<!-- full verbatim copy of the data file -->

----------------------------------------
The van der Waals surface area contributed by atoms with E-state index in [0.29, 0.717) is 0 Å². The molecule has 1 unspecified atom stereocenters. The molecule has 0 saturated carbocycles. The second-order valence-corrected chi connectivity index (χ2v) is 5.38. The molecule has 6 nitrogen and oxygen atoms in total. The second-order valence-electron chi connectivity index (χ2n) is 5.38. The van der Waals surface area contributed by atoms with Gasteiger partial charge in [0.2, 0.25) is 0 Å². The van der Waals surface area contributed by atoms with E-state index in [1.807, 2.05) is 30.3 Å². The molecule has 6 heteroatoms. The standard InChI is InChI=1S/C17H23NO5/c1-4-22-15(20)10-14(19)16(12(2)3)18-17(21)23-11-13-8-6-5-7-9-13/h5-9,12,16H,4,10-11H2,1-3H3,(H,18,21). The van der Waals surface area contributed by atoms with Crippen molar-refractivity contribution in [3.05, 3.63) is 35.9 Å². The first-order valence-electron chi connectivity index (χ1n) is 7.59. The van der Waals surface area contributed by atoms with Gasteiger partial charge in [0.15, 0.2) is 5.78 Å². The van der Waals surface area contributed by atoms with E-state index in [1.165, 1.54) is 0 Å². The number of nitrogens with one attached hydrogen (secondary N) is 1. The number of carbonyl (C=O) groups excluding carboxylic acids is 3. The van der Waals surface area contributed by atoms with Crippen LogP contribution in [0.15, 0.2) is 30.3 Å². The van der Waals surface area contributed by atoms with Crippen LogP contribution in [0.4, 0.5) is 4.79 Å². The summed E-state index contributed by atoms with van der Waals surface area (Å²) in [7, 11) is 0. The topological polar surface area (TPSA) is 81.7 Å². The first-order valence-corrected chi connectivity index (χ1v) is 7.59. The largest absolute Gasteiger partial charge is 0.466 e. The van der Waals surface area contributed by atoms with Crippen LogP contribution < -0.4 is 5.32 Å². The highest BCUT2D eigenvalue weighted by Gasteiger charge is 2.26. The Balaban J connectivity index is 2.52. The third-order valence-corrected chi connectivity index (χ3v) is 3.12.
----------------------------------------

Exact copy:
The van der Waals surface area contributed by atoms with E-state index in [0.29, 0.717) is 0 Å². The molecule has 1 unspecified atom stereocenters. The molecule has 0 saturated carbocycles. The second-order valence-corrected chi connectivity index (χ2v) is 5.38. The molecule has 6 nitrogen and oxygen atoms in total. The second-order valence-electron chi connectivity index (χ2n) is 5.38. The van der Waals surface area contributed by atoms with Gasteiger partial charge in [0.2, 0.25) is 0 Å². The van der Waals surface area contributed by atoms with E-state index in [1.807, 2.05) is 30.3 Å². The molecule has 6 heteroatoms. The standard InChI is InChI=1S/C17H23NO5/c1-4-22-15(20)10-14(19)16(12(2)3)18-17(21)23-11-13-8-6-5-7-9-13/h5-9,12,16H,4,10-11H2,1-3H3,(H,18,21). The van der Waals surface area contributed by atoms with Crippen molar-refractivity contribution in [3.05, 3.63) is 35.9 Å². The first-order valence-electron chi connectivity index (χ1n) is 7.59. The van der Waals surface area contributed by atoms with Gasteiger partial charge in [0.15, 0.2) is 5.78 Å². The van der Waals surface area contributed by atoms with E-state index in [1.165, 1.54) is 0 Å². The number of nitrogens with one attached hydrogen (secondary N) is 1. The number of carbonyl (C=O) groups excluding carboxylic acids is 3. The van der Waals surface area contributed by atoms with Crippen LogP contribution in [0.15, 0.2) is 30.3 Å². The van der Waals surface area contributed by atoms with Crippen LogP contribution in [0.4, 0.5) is 4.79 Å². The summed E-state index contributed by atoms with van der Waals surface area (Å²) in [7, 11) is 0. The topological polar surface area (TPSA) is 81.7 Å². The first-order valence-corrected chi connectivity index (χ1v) is 7.59. The largest absolute Gasteiger partial charge is 0.466 e. The van der Waals surface area contributed by atoms with Crippen LogP contribution < -0.4 is 5.32 Å². The highest BCUT2D eigenvalue weighted by Gasteiger charge is 2.26. The Balaban J connectivity index is 2.52. The third-order valence-corrected chi connectivity index (χ3v) is 3.12.